Quentin Anciaux wrote:
> Hi Brent,
> Le Vendredi 21 Juillet 2006 17:52, Brent Meeker a écrit :
>>That's simply an assumption.  When we know how to make a conscious brain we
>>may find that we do have a good idea of what it experiences - as evidenced
>>by its self-reports and other behavoir.
>>>On the other hand,
>>>if you know every empirical fact about a non-conscious entity well enough
>>>to make an exact working replica, then you know everything there is to
>>>know about it. We could define consciousness as what is left over when
>>>you subtract what can be known about an entity by an external observer
>>>from what can be known by being that entity yourself.
>>If there is anything left over.  I don't think it is sufficiently
>>appreciated that this "unknowability" is an assumption.
> Frow what you say, I understand that you could know what it is like to being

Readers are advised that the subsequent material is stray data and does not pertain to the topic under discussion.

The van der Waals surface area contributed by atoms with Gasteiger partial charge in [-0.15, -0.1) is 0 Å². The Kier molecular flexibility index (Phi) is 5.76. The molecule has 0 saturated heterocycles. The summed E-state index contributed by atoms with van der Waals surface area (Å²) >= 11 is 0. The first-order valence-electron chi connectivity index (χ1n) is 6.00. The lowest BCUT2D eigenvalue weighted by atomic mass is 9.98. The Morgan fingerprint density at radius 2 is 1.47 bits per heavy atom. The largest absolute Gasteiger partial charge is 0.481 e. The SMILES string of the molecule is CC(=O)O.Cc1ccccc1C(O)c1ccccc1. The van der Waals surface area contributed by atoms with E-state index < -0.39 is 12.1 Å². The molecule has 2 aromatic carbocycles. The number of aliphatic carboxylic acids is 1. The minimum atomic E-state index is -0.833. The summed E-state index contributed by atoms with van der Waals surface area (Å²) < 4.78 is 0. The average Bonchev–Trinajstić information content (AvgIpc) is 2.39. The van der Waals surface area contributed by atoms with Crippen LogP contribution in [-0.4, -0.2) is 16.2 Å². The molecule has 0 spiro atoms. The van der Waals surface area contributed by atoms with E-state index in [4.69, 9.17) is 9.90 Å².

> myself if I'd described to you my all life ? Whatever I could say about me 
> will be 3rd persons communicable fact... 

No, the hypothetical was stronger than that: it was that I knew exactly how 
your brain worked to the 
degree that I could make one.  You certainly don't know how your brain works, 
so while it is in 
princple communicable, it would not be part of your self description.

>Even when I describe a feeling, I 
> describe it in a 3rd communication way, and you could infer from your own 
> feeling what it would be like, never to be sure it is... because if you were 
> sure of this, then you'll no longer be Brent Meeker, but me.

I don't think that follows.  When I'm sure that my wife is in pain from torn 
cartilage in her knee, 
  it doesn't mean that I am my wife.  But in any case, being sure is a higher 
standard than we apply 
to any scientific belief.

Brent Meeker

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